Madrid authorities announced Wednesday they will deploy drones at two of the largest cemeteries in the capital on All Saints’ Day. As The Local Spain reports, the stricter measures aimed at ensuring COVID health protocol is respected.
All Saints’ Day becomes another holiday when the authorities are applying new health protocol. Traditionally, the Spanish families visit the graves of loved ones on November 1st but this year, capacity at cemeteries in Madrid has been reduced to half because of the COVID epidemic.
In his recent speech, prime minister Pedro Sanchez said that the government sought to avoid another nationwide lockdown, as was imposed during the first wave, but pleaded with citizens to stay at home as much as possible to keep infections under control.
According to the new protocol, the groups of visitors will be limited to no more than six and they must respect social distancing rules, Mayor Jose Luiz Martinez-Almeida said.
Madrid city hall urges people to keep to the rules, that is why up to 300 municipal police will be deployed daily at cemeteries in the capital over three days from October 30.
In fact, it is not the first time police have deployed drones to enforce corona restrictions: when a national lockdown began in March, officers used loudspeakers mounted on drones to tell people in parks and public spaces to go home.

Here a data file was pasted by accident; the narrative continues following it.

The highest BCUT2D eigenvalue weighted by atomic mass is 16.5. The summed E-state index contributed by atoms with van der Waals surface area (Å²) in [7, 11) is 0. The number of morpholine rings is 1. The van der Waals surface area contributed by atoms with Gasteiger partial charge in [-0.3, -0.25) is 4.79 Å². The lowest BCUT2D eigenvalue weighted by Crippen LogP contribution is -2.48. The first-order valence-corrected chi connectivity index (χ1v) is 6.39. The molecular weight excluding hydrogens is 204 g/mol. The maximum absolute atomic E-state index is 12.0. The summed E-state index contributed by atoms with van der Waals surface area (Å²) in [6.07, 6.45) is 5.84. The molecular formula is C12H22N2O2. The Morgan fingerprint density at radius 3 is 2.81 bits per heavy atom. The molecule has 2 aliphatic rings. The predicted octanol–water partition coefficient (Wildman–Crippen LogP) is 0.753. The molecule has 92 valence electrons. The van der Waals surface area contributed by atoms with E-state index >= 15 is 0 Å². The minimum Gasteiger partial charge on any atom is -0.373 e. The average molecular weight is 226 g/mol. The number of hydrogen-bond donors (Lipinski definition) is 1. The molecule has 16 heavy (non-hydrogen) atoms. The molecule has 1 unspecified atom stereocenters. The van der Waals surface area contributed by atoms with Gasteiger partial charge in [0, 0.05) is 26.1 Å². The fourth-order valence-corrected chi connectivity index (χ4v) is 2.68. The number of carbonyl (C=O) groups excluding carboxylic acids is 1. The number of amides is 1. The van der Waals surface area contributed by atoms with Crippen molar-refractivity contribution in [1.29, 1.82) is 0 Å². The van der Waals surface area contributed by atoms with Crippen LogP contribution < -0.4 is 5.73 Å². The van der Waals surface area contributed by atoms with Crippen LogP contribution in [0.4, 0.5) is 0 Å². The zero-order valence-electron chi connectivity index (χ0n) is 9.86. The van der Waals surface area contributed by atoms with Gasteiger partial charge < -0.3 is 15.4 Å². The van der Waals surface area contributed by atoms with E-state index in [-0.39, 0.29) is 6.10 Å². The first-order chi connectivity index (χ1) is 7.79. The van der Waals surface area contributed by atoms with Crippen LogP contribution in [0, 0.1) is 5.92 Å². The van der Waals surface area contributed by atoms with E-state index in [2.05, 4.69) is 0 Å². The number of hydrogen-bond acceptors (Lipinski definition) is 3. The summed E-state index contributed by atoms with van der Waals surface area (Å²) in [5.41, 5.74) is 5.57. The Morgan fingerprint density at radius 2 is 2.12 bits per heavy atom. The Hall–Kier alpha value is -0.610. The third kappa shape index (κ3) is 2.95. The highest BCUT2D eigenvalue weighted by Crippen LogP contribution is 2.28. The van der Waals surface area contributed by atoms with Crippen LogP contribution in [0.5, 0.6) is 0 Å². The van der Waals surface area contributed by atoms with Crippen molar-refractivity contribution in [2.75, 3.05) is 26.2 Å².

Madrid police will be backed by drones on All Saints’ Day
Police patrols will be backed up by drones at two of the city’s largest cemeteries, one of which is La Almudena, where famous Spaniards like flamenco legend Lola Flores and Nobel-winning neuroscientist Santiago Ramon y Cajal are buried. The other is the Carabanchel cemetery.
“We can’t allow crowds to form either inside or outside” cemeteries on these days, Mayor told.
Last week, Spain became the first European Union nation to surpass one million confirmed Covid-19 cases. To avoid the deteriorating of the epidemiological situation, PM Sanchez said the nationwide curfew between 11 pm and 6 am would be imposed immediately, following requests by 10 of the country’s 17 regions.
As the head of government explained, a so-called state of alert planned to be activated. It grants the state emergency powers to permit the curfew, allow territorial restrictions and ban meetings of more than six people across the country.
In addition, PM is going to seek parliamentary approval this week from all of Spain’s political parties to prolong the extraordinary legal order until May 9. “All of Europe is now taking measures to limit mobility and personal contacts,” Sanchez said and added people have never confronted something like this as a society before.